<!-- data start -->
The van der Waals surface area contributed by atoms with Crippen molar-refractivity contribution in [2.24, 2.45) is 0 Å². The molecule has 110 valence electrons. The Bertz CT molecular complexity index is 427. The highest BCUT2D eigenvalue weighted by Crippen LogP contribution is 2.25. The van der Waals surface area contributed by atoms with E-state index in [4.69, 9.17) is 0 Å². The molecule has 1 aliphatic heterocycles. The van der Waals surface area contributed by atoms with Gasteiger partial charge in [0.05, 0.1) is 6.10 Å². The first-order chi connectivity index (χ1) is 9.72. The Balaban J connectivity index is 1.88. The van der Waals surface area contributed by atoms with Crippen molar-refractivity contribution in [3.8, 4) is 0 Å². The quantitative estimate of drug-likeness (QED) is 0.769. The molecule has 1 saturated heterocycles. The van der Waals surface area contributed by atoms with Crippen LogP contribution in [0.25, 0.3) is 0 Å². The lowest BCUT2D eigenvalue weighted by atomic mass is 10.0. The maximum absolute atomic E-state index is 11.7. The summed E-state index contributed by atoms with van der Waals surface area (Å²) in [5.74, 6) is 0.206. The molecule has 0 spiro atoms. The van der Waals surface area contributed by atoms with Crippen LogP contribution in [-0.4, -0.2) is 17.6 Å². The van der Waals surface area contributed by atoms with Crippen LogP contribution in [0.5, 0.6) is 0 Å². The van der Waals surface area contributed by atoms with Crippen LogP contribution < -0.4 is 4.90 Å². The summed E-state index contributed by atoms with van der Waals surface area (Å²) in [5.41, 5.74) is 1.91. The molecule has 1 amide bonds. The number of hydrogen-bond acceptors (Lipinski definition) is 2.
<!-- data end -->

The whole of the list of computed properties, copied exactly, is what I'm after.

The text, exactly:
The van der Waals surface area contributed by atoms with Crippen molar-refractivity contribution in [2.24, 2.45) is 0 Å². The molecule has 110 valence electrons. The Bertz CT molecular complexity index is 427. The highest BCUT2D eigenvalue weighted by Crippen LogP contribution is 2.25. The van der Waals surface area contributed by atoms with E-state index in [4.69, 9.17) is 0 Å². The molecule has 1 aliphatic heterocycles. The van der Waals surface area contributed by atoms with Gasteiger partial charge in [0.05, 0.1) is 6.10 Å². The first-order chi connectivity index (χ1) is 9.72. The Balaban J connectivity index is 1.88. The van der Waals surface area contributed by atoms with Crippen molar-refractivity contribution in [3.8, 4) is 0 Å². The quantitative estimate of drug-likeness (QED) is 0.769. The molecule has 1 saturated heterocycles. The van der Waals surface area contributed by atoms with Crippen LogP contribution in [0.25, 0.3) is 0 Å². The lowest BCUT2D eigenvalue weighted by atomic mass is 10.0. The maximum absolute atomic E-state index is 11.7. The summed E-state index contributed by atoms with van der Waals surface area (Å²) in [5.74, 6) is 0.206. The molecule has 0 spiro atoms. The van der Waals surface area contributed by atoms with Crippen LogP contribution in [-0.4, -0.2) is 17.6 Å². The van der Waals surface area contributed by atoms with Crippen LogP contribution in [0.5, 0.6) is 0 Å². The van der Waals surface area contributed by atoms with Crippen LogP contribution < -0.4 is 4.90 Å². The summed E-state index contributed by atoms with van der Waals surface area (Å²) in [5.41, 5.74) is 1.91. The molecule has 1 amide bonds. The number of hydrogen-bond acceptors (Lipinski definition) is 2.